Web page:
Breast Cancer Awareness Month has been one of the most successful campaigns in recent history to raise public awareness. More women than ever receive regular mammograms, and do breast self-checks, and the breast cancer survival rate is steadily increasing. But while a breast cancer patient’s physical health is usually well-tended to, her emotional health can suffer with the frightening, confusing diagnosis.
Read Related: By Sharing My Cancer, I Replaced Fear with Hope
Cancer psychotherapist Dr. Niki Barr, author of Emotional Wellness, The Other Half of Treating Cancer, emphasizes that “it’s equally important to remember that, should you or a loved one be diagnosed with breast cancer, you should care for your emotional well-being as much as you take measures to restore physical well-being.” In her book, she describes an “emotional wellness toolbox” patients can put together with effective and simple strategies, ready to use at any time, for helping them move forward through cancer. While doctors, nurses and medical staff tend to your body, you can tend to your mental health with some of these exercises Dr. Barr recommends to her patients:
“Catch” anxious feelings before they become anxiety. Prevent anxious thoughts from becoming full-blown anxiety by “catching” those feelings before they intensify. If you find anxious thoughts repeating themselves in your mind, take out some index cards and a pen and write them down, one by one, one per card. When you’ve written them all down, try to identify which one thought started the chain reaction. Then find the thought that came next. Continue until you have each thought in order. Now, go back to the first thought and write down a new thought that does not make you feel anxious. When the first thought comes to mind, substitute it with the second thought. Continue through the list until you have positive, empowering thoughts for each negative, anxious one.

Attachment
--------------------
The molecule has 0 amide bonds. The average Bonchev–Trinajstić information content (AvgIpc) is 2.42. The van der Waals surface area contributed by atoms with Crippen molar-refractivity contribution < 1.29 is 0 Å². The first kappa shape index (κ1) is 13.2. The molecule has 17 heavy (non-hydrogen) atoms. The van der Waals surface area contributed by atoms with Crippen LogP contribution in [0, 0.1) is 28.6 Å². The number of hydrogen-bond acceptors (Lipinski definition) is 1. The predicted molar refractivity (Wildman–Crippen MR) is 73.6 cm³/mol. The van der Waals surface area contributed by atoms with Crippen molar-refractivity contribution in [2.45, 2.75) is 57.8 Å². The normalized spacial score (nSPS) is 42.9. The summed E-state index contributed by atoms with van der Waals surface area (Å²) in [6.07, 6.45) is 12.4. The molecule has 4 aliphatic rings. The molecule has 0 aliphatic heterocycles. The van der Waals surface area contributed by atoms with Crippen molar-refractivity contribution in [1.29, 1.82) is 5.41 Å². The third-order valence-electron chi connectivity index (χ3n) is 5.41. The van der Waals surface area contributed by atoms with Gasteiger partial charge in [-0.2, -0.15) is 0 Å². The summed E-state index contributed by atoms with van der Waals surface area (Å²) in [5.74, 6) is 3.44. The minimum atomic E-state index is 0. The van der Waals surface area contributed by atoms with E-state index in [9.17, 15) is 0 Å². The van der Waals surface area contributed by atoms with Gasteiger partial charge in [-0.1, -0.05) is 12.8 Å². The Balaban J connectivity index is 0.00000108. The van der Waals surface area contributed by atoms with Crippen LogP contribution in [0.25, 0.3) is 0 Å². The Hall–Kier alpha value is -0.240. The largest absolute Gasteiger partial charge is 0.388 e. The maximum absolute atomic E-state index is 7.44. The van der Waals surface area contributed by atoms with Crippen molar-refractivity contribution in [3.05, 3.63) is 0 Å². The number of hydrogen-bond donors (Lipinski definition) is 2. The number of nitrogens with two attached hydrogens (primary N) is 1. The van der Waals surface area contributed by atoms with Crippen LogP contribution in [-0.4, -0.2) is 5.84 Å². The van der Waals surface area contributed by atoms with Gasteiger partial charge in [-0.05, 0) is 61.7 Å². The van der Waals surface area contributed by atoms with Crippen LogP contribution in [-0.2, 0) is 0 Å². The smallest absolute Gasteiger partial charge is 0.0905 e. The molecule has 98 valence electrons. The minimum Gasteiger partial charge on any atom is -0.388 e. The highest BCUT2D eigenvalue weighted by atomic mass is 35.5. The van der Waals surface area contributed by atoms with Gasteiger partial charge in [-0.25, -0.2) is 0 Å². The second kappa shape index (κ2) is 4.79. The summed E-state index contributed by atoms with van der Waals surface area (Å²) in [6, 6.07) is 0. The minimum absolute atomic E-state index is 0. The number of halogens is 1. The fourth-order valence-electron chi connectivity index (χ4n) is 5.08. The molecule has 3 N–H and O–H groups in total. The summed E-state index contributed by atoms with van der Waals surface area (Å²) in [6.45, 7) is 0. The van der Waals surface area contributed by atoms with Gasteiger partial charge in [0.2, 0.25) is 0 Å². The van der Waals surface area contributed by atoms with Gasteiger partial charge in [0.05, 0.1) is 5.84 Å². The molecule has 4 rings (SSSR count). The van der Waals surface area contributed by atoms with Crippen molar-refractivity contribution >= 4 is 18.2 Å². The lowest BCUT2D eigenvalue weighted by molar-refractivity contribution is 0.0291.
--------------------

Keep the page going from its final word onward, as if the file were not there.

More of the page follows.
Release painful feelings and then let them go. Writing down painful thoughts and feelings through journaling is an excellent way of exorcising them. Some people find rereading what they’ve written can be helpful, but others hesitate to use this tool for fear someone will find it and read their private thoughts. For those people, Barr suggests an extra measure of release: Shred the pages while focusing on “letting go” of those feelings.
Give your mind respite by escaping through music and meditation. Music is a tonic for many things: It can help us relax, lift our spirits, provide an escape from anxious thoughts and the here and now. Always have favorite CDs or iPod or other player easily accessible so you can escape with music whenever you need to. Meditation CDs are available to help you learn how to meditate and to provide guided imagery for meditation, which is scientifically proven to trigger soothing chemical changes in the brain. Try “Meditation for Beginners” by Jack Kornfield or “Guided Mindfulness Meditation” by Jon Kabat-Zin. Finally, sleep is an absolute must for both physical and emotional health. If you’re having trouble sleeping, there are CDs and downloads to help! Try “Sleep Through Insomnia” by KRS Edstrom.
Niki Barr, Ph.D. founded a pioneering psychotherapy practice dedicated to working with cancer patients in all stages of the disease, along with their family members, caregivers and friends. Dr. Barr is a dynamic and popular speaker, sharing her insights with cancer patients and clinicians across the nation.